Irish Ambassador to Palestine due to be appointed following Ireland’s formal recognition of the state

Irish Ambassador to Palestine due to be appointed following Ireland’s formal recognition of the state

THE Irish Government will create an embassy in Palestine and appoint an Irish ambassador there following their formal recognition of the state today.

At a meeting of government today Ireland formally recognised Palestine as a sovereign and independent state and agreed to establish full diplomatic relations between Dublin and Ramallah, which serves as its administrative capital.

An Ambassador of Ireland to the State of Palestine will be appointed along with a full Embassy of Ireland in Ramallah, the Irish government has confirmed, while acknowledging the “tragic backdrop to today’s announcement” and calling once again for “an immediate ceasefire in Gaza, the release of Israeli hostages and unhindered access for humanitarian aid”.

Ireland’s announcement was made jointly with the government’s of Spain and Norway.

Taoiseach Simon Harris

“This decision of Ireland is about keeping hope alive,” Taoiseach Simon Harris said today.

“It is about believing that a two-state solution is the only way for Israel and Palestine to live side by side in peace and security.”

He added: “We had wanted to recognise Palestine at the end of a peace process however we have made this move alongside Spain and Norway to keep the miracle of peace alive.

“I again call on Prime Minister Netanyahu of Israel to listen to the world and stop the humanitarian catastrophe we are seeing in Gaza.”

Tánaiste Micheál Martin

Tánaiste Micheál Martin said Ireland’s decision “represents our conviction that a political path is the only way to break the cycle of dispossession, subjugation, dehumanisation, terrorism and death that has blighted the lives of Israelis and Palestinians for decades”.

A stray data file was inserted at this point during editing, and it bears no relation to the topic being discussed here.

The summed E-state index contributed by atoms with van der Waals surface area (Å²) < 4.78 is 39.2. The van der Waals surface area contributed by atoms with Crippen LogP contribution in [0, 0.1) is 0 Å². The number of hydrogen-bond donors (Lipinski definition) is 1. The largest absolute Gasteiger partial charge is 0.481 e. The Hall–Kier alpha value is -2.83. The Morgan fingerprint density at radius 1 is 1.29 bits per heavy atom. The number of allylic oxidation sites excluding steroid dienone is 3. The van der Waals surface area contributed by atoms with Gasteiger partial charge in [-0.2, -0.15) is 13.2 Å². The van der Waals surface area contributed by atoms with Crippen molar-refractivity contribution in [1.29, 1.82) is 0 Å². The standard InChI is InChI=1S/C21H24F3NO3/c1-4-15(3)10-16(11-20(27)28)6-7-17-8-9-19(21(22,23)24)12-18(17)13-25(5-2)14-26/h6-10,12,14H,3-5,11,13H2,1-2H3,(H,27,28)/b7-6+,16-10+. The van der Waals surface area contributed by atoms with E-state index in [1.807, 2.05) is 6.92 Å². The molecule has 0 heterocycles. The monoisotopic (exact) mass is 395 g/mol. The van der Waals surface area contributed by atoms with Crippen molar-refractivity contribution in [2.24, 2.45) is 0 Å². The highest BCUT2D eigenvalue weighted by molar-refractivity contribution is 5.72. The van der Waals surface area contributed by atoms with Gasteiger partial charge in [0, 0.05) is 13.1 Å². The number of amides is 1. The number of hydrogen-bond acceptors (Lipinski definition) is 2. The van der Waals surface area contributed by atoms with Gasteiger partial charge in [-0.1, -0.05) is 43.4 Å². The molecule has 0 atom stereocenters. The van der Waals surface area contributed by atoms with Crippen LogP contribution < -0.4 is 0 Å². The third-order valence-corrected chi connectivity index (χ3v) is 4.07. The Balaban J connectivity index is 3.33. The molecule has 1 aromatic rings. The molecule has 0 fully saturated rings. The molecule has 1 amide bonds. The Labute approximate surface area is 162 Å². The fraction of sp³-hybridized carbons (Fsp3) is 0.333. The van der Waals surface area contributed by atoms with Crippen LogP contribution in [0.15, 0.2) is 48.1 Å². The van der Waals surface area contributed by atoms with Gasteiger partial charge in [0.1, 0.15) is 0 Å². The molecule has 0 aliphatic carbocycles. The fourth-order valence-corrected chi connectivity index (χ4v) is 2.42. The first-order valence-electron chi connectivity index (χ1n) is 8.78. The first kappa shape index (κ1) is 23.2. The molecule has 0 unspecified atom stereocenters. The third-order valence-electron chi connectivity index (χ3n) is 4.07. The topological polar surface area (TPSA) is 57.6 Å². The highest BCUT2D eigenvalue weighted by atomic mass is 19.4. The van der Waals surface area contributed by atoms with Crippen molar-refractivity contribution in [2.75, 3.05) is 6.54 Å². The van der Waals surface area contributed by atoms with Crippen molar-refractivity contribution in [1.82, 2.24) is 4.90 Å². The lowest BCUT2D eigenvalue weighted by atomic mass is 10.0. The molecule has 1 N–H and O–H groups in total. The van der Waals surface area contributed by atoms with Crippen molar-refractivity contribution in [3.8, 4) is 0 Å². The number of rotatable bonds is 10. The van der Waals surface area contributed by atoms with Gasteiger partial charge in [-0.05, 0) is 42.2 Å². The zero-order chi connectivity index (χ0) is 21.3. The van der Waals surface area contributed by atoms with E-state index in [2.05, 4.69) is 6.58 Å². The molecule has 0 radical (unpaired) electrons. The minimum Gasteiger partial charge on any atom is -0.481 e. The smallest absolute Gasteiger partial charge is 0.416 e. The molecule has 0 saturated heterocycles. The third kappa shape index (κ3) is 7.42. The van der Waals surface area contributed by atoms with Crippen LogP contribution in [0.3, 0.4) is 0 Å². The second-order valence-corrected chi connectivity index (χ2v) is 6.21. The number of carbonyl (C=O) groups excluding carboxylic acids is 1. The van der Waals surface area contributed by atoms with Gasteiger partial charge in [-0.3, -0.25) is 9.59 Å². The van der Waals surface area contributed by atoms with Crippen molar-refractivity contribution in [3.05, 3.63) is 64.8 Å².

“Prospects for a lasting peace have never been more in peril and it is imperative we act now, alongside our likeminded partners, to protect the viability of a two-State solution and the equal rights of Palestinians and Israelis to self-determination, peace, security and dignity,” he added.

Minister Eamon Ryan, leader of the Green Party, said the request by Palestine for formal recognition as a state is “not outrageous or extravagant”.

“If anything, it is modest,” he said.

Green Party leader and Minister for the Environment Eamon Ryan

“The wish to be recognised as a State like any other, to control their own affairs and to speak for themselves on the international stage.

“Today, Ireland recognises that wish.

“We also reiterate that Ireland unambiguously recognises Israel’s right to exist.

“Our expectation is that the establishment of a Palestinian state will only serve to solidify Israel’s existence by allowing it to grow in peace and harmony with its neighbours."